Art Castings, Loveland, Colorado. May 2016.

On the other hand, we humans, no matter how low or high our incomes, find comfort, satisfaction, pure plain pleasure in having our hair, skin, and nails groomed. We want to look good and thus feel good. It puts a swag to our step.

It has been thus for millennia.

Benson Sculpture Garden, Benson, Colorado. May 2016.

Heck, animals groom each other, and it's not just about removing insects, it's part of group socialization, bonding, mutual support.

So with stay-at-home-ness keeping us from our visits to salons and the skilled groomers who primp us, oh, it's a loss that is more than skin deep.

Today I stripped the red polish from my toes. The pedicure I had two months ago (longer?) looked so bedraggled. I can't remember when I ever had naked toes in the warm seasons.

Niels Chr. Hansen, Four Foot Sketches in Pencil, around 1892
Niels Chr. Hansen, Four Foot Sketches in Pencil, around 1892. Source: via Art Coffee

When we were children, my mother used to tell us that our toes were shaped like the statues of ancient gods and goddesses, our toes curled daintily just a bit, with each succeeding toe shorter than the one before.

This always makes me smile, although I can't say that my naked toes today look like those of an ancient goddess.

Saturday, May 9, 2020

Tucson, AZ: COVID-19 Unfolding, Part 18: Signs of these Times

COVID masked dinosaur, McDonald's at Grant and Tanque Verde, Tucson, Arizona. May 2020.

On today's weekly hunting-and-gathering foray, I saw signs of the COVID times. They ranged from the whimsical to the utilitarian to the ... ironic? wry? earnest? apocalyptic?

COVID mask and gloves bucket, Food City, Tucson, Arizona. May 2020.

COVID shopping carts, Food City, Tucson, Arizona. May 2020.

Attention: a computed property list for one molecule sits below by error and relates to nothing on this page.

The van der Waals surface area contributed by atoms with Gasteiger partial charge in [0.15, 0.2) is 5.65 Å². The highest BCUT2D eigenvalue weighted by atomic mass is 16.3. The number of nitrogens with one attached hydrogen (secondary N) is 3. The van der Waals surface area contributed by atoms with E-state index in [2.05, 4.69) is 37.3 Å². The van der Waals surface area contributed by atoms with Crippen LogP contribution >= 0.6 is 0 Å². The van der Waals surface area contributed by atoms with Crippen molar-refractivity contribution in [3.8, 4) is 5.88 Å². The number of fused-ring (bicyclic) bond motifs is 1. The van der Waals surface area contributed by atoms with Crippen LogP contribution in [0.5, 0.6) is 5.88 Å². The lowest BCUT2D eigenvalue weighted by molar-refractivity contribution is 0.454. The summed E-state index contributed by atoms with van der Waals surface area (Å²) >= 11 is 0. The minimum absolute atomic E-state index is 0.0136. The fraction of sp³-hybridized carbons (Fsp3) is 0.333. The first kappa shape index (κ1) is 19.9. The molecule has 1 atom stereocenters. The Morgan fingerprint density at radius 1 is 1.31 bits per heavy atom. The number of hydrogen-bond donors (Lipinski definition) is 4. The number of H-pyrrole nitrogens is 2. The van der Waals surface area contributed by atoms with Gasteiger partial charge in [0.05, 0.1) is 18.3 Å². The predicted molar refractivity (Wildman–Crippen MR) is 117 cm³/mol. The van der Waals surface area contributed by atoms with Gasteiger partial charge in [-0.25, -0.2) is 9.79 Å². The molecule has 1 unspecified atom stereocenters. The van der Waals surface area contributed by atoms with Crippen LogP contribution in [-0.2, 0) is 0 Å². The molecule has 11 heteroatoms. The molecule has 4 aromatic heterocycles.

COVID biotech sticker, Sprouts parking lot, Tucson, Arizona. May 2020.

Two artists for the above sticker? The second unknown to the first?

"Biotech is Godzilla" is a cultural reference for fans of 1980s-90s thrash metal, which presaged death metal.  The Brazilian band, Sepultura, who birthed Biotech is Godzilla, was a thrash metal band. There is even an Arizona connection here, as the band spent some time in Phoenix writing songs for its Chaos A.D. album.

From a 2017 article in Revolver, 5 Things You Didn't Know About Sepultura's 'Chaos A.D.':

Dead Kennedys frontman Jello Biafra wrote the lyrics to "Biotech Is Godzilla"

As a longtime fan of early punk-rock bands, including Black Flag, Bad Brains, Circle Jerks and especially Dead Kennedys, Cavalera was excited by the idea of having DK frontman Jello Biafra contribute to the album. He didn't want him to sing, he just wanted lyrics.
"I don't think Jello is a bad singer, I just think his lyrics are so great. They're so sarcastic and smart. So I asked him to write the lyrics and he said, 'What should I write about?' I said, 'Anything you want to, man.' So he came up with 'Biotech is Godzilla,' which is about the 1992 Rio Summit, where all these politicians got together and talked about technology. Jello's big theory was that AIDS was invented by scientists in laboratories. It was a disease created by us."

The lyrics to Biotech is Godzilla

Rio Summit, '92
Street people kidnapped
Hid from view
"To save the earth"
Our rulers met
Some had other
Secret plans


Say what?

Strip-mine the Amazon
Of cells of life itself
Gold rush for genes is on
Natives get nothing

Is Godzilla

Mutations cooked in labs
Money-mad experiments
New food + medicine?
New germs + accidents!
Like Cubatao
"World's most polluted town"
Air melts your face
Deformed children all around
Ain't what's so bad
Like all technology
It's in the wrong hands

Cut-throat corporations
Don't give a damn
When lots of people die
From what they've made